Geology and Tectonics of the Central California Coastal Region, San Francisco to Monterey
DEPOSITIONAL AND STRUCTURAL CONTROLS ON THE DISTRIBUTION OF TAR SANDS IN THE SANTA CRUZ MOUNTAINS, CALIFORNIA
Published:January 01, 1990
R. Lawrence Phillips, 1990. "DEPOSITIONAL AND STRUCTURAL CONTROLS ON THE DISTRIBUTION OF TAR SANDS IN THE SANTA CRUZ MOUNTAINS, CALIFORNIA", Geology and Tectonics of the Central California Coastal Region, San Francisco to Monterey, Robert E. Garrison, H. Gary Greene, Karen R. Hicks, Gerald E. Weber, Thomas L. Wright
Download citation file:
Heavy petroleum is found in limited deposits as tar-saturated sandstone within the western Santa Cruz Mountains of central California. The largest accumulation of petroleum is in the middle and upper Miocene Santa Margarita Sandstone. The Santa Margarita Sandstone rests disconformably on pre-Tertiary Salinian basement rocks and unconformably on the Monterey Formation (middle Miocene) and older Tertiary rocks.
The Santa Cruz Mudstone (upper Miocene), which conformably overlies the Santa Margarita Sandstone, provided an initial seal for petroleum entrapment. The present distribution of petroleum apparently is related to the depositional environment of the Santa Margarita Sandstone and to later structural development.
The Santa Margarita Sandstone is a tidally-dominated marine shelf deposit. An 8- to 10-km (5-6 mi) wide, northeast-trending facies of unidirectional, large-scale cross-strata of uncemented sand and gravel represents a zone of intense tidal currents; this facies provided a conduit for initial petroleum migration. West-dipping homoclinal folding, including northeasttrending and southwest-plunging compaction anticlines, formed structures for initial petroleum entrapment within the cross-bedded facies.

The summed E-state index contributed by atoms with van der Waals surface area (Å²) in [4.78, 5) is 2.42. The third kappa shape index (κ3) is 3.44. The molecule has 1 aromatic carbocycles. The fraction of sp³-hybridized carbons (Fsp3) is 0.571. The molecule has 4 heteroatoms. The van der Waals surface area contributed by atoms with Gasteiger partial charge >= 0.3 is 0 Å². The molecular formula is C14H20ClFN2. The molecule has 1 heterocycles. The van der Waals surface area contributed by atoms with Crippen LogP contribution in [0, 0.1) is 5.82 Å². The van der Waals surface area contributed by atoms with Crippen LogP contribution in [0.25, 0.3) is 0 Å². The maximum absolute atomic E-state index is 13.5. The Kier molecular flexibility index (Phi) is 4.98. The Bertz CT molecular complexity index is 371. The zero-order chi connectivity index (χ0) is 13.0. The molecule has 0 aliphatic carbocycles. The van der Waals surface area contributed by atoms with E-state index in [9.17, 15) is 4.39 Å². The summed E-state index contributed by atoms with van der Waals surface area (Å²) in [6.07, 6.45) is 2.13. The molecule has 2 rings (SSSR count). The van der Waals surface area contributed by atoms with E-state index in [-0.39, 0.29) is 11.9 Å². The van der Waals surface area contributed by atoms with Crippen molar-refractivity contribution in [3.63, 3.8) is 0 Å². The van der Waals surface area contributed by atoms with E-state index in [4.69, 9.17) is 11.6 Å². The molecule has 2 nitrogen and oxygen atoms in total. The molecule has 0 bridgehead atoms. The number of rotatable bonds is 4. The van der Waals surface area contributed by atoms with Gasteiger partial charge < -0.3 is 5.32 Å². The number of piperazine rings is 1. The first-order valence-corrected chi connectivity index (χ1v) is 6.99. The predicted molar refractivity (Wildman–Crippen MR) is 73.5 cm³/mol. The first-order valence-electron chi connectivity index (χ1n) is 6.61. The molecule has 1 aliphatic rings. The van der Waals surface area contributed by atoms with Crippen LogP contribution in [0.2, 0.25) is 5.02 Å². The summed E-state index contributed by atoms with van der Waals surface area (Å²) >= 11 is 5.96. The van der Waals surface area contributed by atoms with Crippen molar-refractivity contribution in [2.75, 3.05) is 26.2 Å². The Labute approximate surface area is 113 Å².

Strike-slip movement on the San Gregorio fault system formed a postdepositional conjugate fault-and-fracture system in the western Santa Cruz Mountains. Where petroleum had previously accumulated on structures, faulting and fracturing caused intrusion of the petroleum-saturated sand into the overlying siliceous mudstone; these intrusions range in width from a few centimeters (inches) wide to complex injection zones more than 200 m wide (650 ft). Faulting and associated clastic intrusions also formed partial seals across structures within the Santa Margarita Sandstone. The maximum thickness, 30 m (100 ft), of tar-saturated sandstone occurs in fault traps downdip on southwest-plunging anticlines within the cross-bedded facies. Petroleum accumulations also occur in stratigraphic traps where sand pinches out on paleotopographic highs, in structural traps within fault-bounded blocks on homoclinal folds, and in possible diagenetic traps where sandstone lies on marble.